As you plan your calendar for the next couple of months, please take a look at some of these great, local and free activities and events for families and individuals with special needs.
The Arc of King County’s Latino Family Winter Party
Celebrate the New Year with games, music, food, friends and fun! All are welcome. This is a potluck event and you are encouraged to bring a dish to share. There is no cost to attend.
Saturday, December 6, 2014 from 10 am to 1 pm
Angle Lake Family Resource Center
4040 S 188th St.
SeaTac, WA 98188
Please contact Patricia Gonzalez at firstname.lastname@example.org or call 206-829-7027 for more information.
The Outlet Collection will make its Santa area sensory friendly with lower lighting and quieter surroundings. Each family who attends will receive a free Santa photo and enjoy festive giveaways to commemorate the magical holiday Read full post »
A Panel of Individuals with Autism Spectrum Disorder
Join Seattle Children’s Autism Center’s Medical Director, Dr. Charles Cowan and a panel of individuals with autism spectrum disorder to hear about their perspective as they address such questions as:
What do you want the world to know about you, your autism, your challenges and your strengths?
Representing the wide spectrum…come listen to a panel of teens and adults with autism.
This month’s Autism 200 Series lecture is Thursday, November 20, 2014, at Seattle Children’s Hospital in Wright Auditorium from 7 to 8:30 p.m.. These classes are designed for parents, teachers and caregivers. The topics associated with the majority of classes are applicable to all age ranges and for a wide variety of children diagnosed with autism.
(Timmy is a non verbal teen who will be using his communication device to share his insights. Carter will be represented by his parents and our other three panelists really look forward to sharing their stories with you!)
Timmy, age 15
I go to school at Lakes High School in Lakewood, WA.
Autism is a malfunction in the neurons of your brain. Autism is not a behavioral problem or psychiatric disorder. It can cause those problems but the cause of autism is not yet known.
Read full post »
Beginning with her diagnosis almost sixteen years ago, we’ve put forth a Herculean effort to help her to do and be her best. We’re human though and autism is hard so we’ve made mistakes. I also know we’re in good company because I see many parents doing what we did, all with the most noble of causes – to help our child.
We’re older and wiser (although not proportionally by any means!) now and can reflect on things we know now that we wished we’d known then. With that in mind, here are ten things we’d do differently that are offered not as criticism but as food for thought.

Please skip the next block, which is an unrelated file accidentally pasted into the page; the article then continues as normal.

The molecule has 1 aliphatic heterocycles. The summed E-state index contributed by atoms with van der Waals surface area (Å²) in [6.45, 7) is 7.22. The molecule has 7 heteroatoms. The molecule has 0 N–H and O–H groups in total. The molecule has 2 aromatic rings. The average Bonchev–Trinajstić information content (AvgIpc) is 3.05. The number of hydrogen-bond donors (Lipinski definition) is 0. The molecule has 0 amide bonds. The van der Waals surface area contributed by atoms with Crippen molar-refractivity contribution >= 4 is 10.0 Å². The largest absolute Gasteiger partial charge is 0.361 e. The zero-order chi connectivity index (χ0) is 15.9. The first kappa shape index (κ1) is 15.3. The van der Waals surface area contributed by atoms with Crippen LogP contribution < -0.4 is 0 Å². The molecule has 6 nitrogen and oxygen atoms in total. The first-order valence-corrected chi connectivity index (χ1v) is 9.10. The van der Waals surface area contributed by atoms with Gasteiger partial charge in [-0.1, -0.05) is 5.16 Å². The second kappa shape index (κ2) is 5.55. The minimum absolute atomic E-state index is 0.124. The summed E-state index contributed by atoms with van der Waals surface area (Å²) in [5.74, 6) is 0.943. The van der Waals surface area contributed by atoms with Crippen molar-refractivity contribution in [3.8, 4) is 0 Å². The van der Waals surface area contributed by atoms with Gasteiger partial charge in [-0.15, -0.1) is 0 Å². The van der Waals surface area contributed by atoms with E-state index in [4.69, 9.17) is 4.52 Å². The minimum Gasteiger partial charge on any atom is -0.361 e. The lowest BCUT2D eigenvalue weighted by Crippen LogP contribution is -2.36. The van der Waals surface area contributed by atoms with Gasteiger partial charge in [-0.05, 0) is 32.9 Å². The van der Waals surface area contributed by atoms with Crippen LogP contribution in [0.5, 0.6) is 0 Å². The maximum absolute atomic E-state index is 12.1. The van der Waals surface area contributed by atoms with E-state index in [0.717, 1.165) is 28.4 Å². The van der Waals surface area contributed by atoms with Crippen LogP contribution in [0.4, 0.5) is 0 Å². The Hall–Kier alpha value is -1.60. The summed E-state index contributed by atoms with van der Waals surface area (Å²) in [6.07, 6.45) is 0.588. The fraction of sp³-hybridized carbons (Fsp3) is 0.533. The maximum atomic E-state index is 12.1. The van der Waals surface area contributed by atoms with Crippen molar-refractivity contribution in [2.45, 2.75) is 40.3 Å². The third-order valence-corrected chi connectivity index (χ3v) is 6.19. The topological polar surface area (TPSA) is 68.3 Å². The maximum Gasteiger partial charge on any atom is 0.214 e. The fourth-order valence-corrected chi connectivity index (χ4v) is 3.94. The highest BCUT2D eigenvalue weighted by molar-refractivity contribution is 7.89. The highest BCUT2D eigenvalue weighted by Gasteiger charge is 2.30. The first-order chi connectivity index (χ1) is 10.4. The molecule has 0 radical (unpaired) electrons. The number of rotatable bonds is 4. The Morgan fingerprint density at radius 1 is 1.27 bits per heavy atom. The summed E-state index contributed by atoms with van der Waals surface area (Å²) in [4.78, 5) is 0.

1. We choose a therapy or intervention with the goal that it will make autism go away.
While this is perfectly understandable and we probably all start off with this aim, having this global goal can make it difficult to accurately appraise the gradual progress that our kids tend to make. It can also lead to big disappointment when the optimal results aren’t achieved. Instead, focus goals on specific aspects of your child’s autism, the things that are most challenging. For example, more specific goals might be improving receptive vocabulary in speech therapy or reducing tantrums in behavioral therapy, improving social skills in social skills group. Here’s a tip for thinking about Read full post »
Parents of kids with autism love to talk about their kids. Just ask us! Each of us has our own story to tell and this is mine. Ask another parent and you’re sure to get a different perspective.
When I tell people my child has autism, I often wonder what they envision. Do they conjure up an image of a child “locked up in his own mind” looking blankly out at the world?
Or perhaps they imagine a “little professor” who has can list in a very business-like tone and in alphabetical order, the 400,000 species of beetles known to man.
You should know that my child is not like Rain Man or Einstein.
Some children with autism may have savant abilities or have remarkable splinter skills but most do not have a special superpower. On the same note, not all children with autism have an intellectual disability. And having intellectual disability does not mean a child is not smart. Read full post »
Dr. Mendy Minjarez
Researcher and clinical psychologist at Seattle Children’s Autism Center, Dr. Mendy Minjarez, along with researchers at Lucile Packard Children’s Hospital Stanford, show in a recent study that parents, in a group setting, can learn Pivotal Response Training (PRT) to effectively increase motivation and language skills for their child with autism. Typically, PRT has been taught to parents in individual therapy sessions, but this research demonstrates that it can be just as effective when taught in a group setting.
In a previous blog, Minjarez describes PRT as a naturalistic behavioral intervention. She explains, “PRT utilizes the principles of ABA (Applied Behavioral Analysis), such as reinforcement, but also incorporates developmental principles, such as following the child’s lead in intervention. Rather than applying ABA principles in a highly structured way, as in discrete trial training, in PRT parents are taught to embed ABA teaching principles into interactions with their child to enhance learning.”
To read more about the study and PRT, please see Seattle Children’s blog On the Pulse.